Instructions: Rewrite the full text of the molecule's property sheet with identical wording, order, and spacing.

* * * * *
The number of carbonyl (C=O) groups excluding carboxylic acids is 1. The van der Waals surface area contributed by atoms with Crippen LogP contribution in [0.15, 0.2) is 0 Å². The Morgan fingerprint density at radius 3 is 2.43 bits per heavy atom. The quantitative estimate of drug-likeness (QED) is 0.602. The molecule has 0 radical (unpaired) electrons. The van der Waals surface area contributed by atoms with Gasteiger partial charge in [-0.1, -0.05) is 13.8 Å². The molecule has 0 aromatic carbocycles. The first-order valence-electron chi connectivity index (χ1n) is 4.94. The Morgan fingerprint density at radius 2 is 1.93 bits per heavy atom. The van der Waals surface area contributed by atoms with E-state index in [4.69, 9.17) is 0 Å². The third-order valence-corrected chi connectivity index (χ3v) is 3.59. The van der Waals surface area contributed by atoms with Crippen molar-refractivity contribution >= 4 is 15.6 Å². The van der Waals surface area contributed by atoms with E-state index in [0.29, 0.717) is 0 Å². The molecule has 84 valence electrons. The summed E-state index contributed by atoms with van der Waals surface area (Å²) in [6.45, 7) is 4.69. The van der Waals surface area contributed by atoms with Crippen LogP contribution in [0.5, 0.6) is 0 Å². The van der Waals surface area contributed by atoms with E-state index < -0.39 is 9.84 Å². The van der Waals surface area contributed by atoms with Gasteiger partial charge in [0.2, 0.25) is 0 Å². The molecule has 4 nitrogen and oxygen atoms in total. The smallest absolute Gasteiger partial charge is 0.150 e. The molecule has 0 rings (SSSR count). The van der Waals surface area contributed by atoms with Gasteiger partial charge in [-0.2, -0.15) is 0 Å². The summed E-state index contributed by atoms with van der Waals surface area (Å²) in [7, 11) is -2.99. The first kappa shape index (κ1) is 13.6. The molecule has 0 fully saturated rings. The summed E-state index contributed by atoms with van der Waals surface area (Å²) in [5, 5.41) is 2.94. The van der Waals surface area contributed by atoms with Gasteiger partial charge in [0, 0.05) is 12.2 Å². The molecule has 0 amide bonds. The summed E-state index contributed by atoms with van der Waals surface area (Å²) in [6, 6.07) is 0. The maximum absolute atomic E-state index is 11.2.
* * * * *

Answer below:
The number of carbonyl (C=O) groups excluding carboxylic acids is 1. The van der Waals surface area contributed by atoms with Crippen LogP contribution in [0.15, 0.2) is 0 Å². The Morgan fingerprint density at radius 3 is 2.43 bits per heavy atom. The quantitative estimate of drug-likeness (QED) is 0.602. The molecule has 0 radical (unpaired) electrons. The van der Waals surface area contributed by atoms with Gasteiger partial charge in [-0.1, -0.05) is 13.8 Å². The molecule has 0 aromatic carbocycles. The first-order valence-electron chi connectivity index (χ1n) is 4.94. The Morgan fingerprint density at radius 2 is 1.93 bits per heavy atom. The van der Waals surface area contributed by atoms with E-state index in [4.69, 9.17) is 0 Å². The third-order valence-corrected chi connectivity index (χ3v) is 3.59. The van der Waals surface area contributed by atoms with Crippen molar-refractivity contribution >= 4 is 15.6 Å². The van der Waals surface area contributed by atoms with E-state index in [0.29, 0.717) is 0 Å². The molecule has 84 valence electrons. The summed E-state index contributed by atoms with van der Waals surface area (Å²) in [6.45, 7) is 4.69. The van der Waals surface area contributed by atoms with Crippen LogP contribution in [0.5, 0.6) is 0 Å². The van der Waals surface area contributed by atoms with E-state index < -0.39 is 9.84 Å². The van der Waals surface area contributed by atoms with Gasteiger partial charge in [0.2, 0.25) is 0 Å². The molecule has 4 nitrogen and oxygen atoms in total. The smallest absolute Gasteiger partial charge is 0.150 e. The molecule has 0 rings (SSSR count). The van der Waals surface area contributed by atoms with Gasteiger partial charge in [-0.2, -0.15) is 0 Å². The summed E-state index contributed by atoms with van der Waals surface area (Å²) in [7, 11) is -2.99. The first kappa shape index (κ1) is 13.6. The molecule has 0 fully saturated rings. The summed E-state index contributed by atoms with van der Waals surface area (Å²) in [5, 5.41) is 2.94. The van der Waals surface area contributed by atoms with Gasteiger partial charge in [0, 0.05) is 12.2 Å². The molecule has 0 amide bonds. The summed E-state index contributed by atoms with van der Waals surface area (Å²) in [6, 6.07) is 0. The maximum absolute atomic E-state index is 11.2.